OVID — For many years, residents of the southern half of Seneca County could find good-paying jobs with benefits at places such as the Willard Psychiatric Center and Seneca Army Depot in Romulus.
Both employed hundreds of people from that part of the county and beyond, providing a degree of economic stability for the mostly rural, less populated area.
But then Willard Psychiatric Center, which was one of the state’s first treatment centers for the mentally ill when it opened in 1869, closed in 1995. That was followed by the 2000 closure of the Seneca Army Depot, which had opened in 1941 on roughly 10,600 acres in the towns of Romulus and Varick.
The efforts of former state Sen. Mike Nozzolio helped usher in Five Points Correctional Facility and then the Willard Drug Treatment Campus. The latter, a boot camp-type treatment center for those convicted of drug offenses as an alternative to imprisonment, opened on a 13-acre portion of the psychiatric center property in 1995.
Five Points, a maximum security facility, remains open. However, the state announced recently that the Willard Drug Treatment Campus, along with five other state prisons, would close in March 2022.
Willard employs 329. Its inmate population has dropped to 168, well below its capacity of 664. Its closure, combined with the lingering effects of the pandemic, are the latest economic blows to the south end.
Sue Cirencione, owner of the Ovid Big M, said her grocery store will lose in several ways. The Big M is in the heart of downtown and is the only full-service supermarket in the south end.
“A lot of my customers are people who work at the Willard facility,” she said. “They buy groceries here, and I do a lot of lunch and even dinner business with the workers, both pickup and delivery. It will definitely be a negative impact on me, as well as other businesses.
“The south end has been struggling since the psychiatric center and Depot closed, and then the pandemic hit. Nothing good will come from this latest closure.”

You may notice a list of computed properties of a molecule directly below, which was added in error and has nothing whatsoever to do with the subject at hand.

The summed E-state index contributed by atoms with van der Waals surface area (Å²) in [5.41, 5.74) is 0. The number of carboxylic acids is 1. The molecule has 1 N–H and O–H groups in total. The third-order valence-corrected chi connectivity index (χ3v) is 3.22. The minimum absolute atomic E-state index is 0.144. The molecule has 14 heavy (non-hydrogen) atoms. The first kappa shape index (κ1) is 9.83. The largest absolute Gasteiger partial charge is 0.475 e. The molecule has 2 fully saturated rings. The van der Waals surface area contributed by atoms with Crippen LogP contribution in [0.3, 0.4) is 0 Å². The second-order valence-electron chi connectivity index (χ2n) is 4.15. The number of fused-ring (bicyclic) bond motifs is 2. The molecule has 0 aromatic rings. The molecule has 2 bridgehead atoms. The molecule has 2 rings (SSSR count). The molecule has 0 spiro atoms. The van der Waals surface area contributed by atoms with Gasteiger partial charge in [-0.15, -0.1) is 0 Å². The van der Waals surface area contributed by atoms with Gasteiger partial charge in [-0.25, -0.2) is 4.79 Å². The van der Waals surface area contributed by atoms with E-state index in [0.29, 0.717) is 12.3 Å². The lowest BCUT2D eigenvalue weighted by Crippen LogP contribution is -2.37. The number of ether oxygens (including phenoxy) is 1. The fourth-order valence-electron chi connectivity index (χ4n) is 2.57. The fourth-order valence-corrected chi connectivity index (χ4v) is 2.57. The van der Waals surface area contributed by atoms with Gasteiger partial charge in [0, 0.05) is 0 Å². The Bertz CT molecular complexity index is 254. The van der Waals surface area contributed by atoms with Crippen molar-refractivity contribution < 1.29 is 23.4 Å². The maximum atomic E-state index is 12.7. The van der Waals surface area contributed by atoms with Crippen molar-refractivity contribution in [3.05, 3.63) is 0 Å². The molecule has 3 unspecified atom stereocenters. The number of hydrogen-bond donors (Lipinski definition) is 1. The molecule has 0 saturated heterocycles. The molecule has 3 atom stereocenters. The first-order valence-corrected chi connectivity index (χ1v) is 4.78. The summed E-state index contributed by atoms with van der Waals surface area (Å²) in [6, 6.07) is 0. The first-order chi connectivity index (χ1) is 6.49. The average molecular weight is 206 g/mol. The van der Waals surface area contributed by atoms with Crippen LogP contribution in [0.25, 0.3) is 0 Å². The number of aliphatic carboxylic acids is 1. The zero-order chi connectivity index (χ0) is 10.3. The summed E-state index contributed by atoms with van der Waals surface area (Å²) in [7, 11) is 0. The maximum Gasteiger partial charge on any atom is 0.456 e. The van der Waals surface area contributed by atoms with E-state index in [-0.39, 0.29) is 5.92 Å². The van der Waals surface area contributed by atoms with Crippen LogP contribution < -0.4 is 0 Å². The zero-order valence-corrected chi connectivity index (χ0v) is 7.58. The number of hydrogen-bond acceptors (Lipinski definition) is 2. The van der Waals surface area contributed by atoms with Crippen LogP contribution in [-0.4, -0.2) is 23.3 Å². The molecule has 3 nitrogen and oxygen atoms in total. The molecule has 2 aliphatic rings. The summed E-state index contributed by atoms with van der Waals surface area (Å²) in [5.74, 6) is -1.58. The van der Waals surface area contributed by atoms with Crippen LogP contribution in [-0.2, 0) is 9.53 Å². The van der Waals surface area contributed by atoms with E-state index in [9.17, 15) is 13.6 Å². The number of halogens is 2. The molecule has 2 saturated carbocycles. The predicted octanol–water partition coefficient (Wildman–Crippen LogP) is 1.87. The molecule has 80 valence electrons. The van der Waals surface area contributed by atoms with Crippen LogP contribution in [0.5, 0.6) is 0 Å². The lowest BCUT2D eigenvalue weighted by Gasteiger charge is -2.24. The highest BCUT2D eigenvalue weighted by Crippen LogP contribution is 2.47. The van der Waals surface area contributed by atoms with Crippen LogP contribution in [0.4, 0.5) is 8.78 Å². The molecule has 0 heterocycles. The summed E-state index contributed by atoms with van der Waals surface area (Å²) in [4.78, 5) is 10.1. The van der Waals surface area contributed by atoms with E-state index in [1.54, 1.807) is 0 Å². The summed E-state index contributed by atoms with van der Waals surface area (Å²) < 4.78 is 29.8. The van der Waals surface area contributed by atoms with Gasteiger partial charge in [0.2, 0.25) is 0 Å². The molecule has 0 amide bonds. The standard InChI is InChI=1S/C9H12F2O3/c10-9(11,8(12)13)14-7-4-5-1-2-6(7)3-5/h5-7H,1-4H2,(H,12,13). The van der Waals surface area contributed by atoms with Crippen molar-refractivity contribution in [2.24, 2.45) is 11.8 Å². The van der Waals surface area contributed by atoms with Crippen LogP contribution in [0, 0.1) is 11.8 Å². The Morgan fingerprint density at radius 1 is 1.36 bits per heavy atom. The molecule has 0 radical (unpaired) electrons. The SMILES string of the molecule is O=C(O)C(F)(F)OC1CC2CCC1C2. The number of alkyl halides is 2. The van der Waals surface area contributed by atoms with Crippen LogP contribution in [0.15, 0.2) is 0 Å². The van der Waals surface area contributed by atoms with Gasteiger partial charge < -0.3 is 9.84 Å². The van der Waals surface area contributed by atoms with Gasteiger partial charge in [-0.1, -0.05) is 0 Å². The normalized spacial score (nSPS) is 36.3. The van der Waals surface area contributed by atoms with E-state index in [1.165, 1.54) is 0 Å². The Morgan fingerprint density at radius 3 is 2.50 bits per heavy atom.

She said the state could have sold the psychiatric center properties not used by the drug treatment center, noting its proximity to Seneca Lake and value as a development site of some nature. She said the growth in addiction during the pandemic makes her wonder why the drug treatment center population was declining, suggesting it’s due largely to former Gov. Andrew Cuomo’s bail reform.
“Tourism promotion is good and getting better, but it can’t replace the jobs we’ve lost over the past 30-40 years,” Cirencione said, adding that if people move away for other jobs, she hopes they won’t leave behind vacant, abandoned homes.
She doesn’t believe tourism will help fill the gap much in the winter months.
“The decision makers didn’t consider local input,” Cirencione said with a sigh. “This will be a big hit on us. They put a lot of money into that place and are closing it with no plan for its future use.”
A few stores south of the Big M on Main Street is the Italian Kitchen, a seven-days-a-week restaurant owned by Ron and Connie Carmona; they also own the Seneca Coffeehouse across the street. The restaurant is managed by Felix Jordan.
“We will probably lose business when Willard closes, but we’ll have to wait and see how many leave the area,” Jordan said. “I’m thinking many of the corrections officers and administrative staff may not live here, but much of the support staff probably does.
“Restaurants are a tough business anyway, and to have a large number of people in a small community lose their jobs, there’s bound to be a negative impact,” added Jordan, who said Italian Kitchen does a good business.
Ovid Supervisor Joe Borst said Willard employees play an integral role in the south-end communities.